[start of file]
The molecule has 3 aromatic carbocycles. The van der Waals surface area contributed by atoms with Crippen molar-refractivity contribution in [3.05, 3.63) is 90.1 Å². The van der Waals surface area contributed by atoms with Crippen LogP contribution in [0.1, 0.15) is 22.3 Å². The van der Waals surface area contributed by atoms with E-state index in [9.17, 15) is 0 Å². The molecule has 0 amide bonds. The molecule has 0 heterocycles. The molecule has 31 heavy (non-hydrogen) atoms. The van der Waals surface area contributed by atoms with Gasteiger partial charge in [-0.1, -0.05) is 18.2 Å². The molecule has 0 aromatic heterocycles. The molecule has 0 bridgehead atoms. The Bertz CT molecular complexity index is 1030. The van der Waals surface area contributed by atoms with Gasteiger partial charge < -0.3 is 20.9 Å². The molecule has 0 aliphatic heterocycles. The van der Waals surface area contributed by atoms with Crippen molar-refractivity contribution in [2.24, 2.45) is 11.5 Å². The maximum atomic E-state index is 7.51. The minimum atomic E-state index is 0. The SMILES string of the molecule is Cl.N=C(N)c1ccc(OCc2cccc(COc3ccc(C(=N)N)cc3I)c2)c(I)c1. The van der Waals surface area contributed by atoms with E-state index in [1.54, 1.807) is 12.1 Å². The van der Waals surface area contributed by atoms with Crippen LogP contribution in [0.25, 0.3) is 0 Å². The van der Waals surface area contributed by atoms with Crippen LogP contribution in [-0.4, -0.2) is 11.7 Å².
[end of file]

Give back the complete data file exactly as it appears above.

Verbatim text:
The molecule has 3 aromatic carbocycles. The van der Waals surface area contributed by atoms with Crippen molar-refractivity contribution in [3.05, 3.63) is 90.1 Å². The van der Waals surface area contributed by atoms with Crippen LogP contribution in [0.1, 0.15) is 22.3 Å². The van der Waals surface area contributed by atoms with E-state index in [9.17, 15) is 0 Å². The molecule has 0 amide bonds. The molecule has 0 heterocycles. The molecule has 31 heavy (non-hydrogen) atoms. The van der Waals surface area contributed by atoms with Gasteiger partial charge in [-0.1, -0.05) is 18.2 Å². The molecule has 0 aromatic heterocycles. The molecule has 0 bridgehead atoms. The Bertz CT molecular complexity index is 1030. The van der Waals surface area contributed by atoms with Gasteiger partial charge < -0.3 is 20.9 Å². The molecule has 0 aliphatic heterocycles. The van der Waals surface area contributed by atoms with Crippen molar-refractivity contribution in [2.24, 2.45) is 11.5 Å². The maximum atomic E-state index is 7.51. The minimum atomic E-state index is 0. The SMILES string of the molecule is Cl.N=C(N)c1ccc(OCc2cccc(COc3ccc(C(=N)N)cc3I)c2)c(I)c1. The van der Waals surface area contributed by atoms with E-state index in [1.54, 1.807) is 12.1 Å². The van der Waals surface area contributed by atoms with Crippen LogP contribution in [0.25, 0.3) is 0 Å². The van der Waals surface area contributed by atoms with Crippen LogP contribution in [-0.4, -0.2) is 11.7 Å².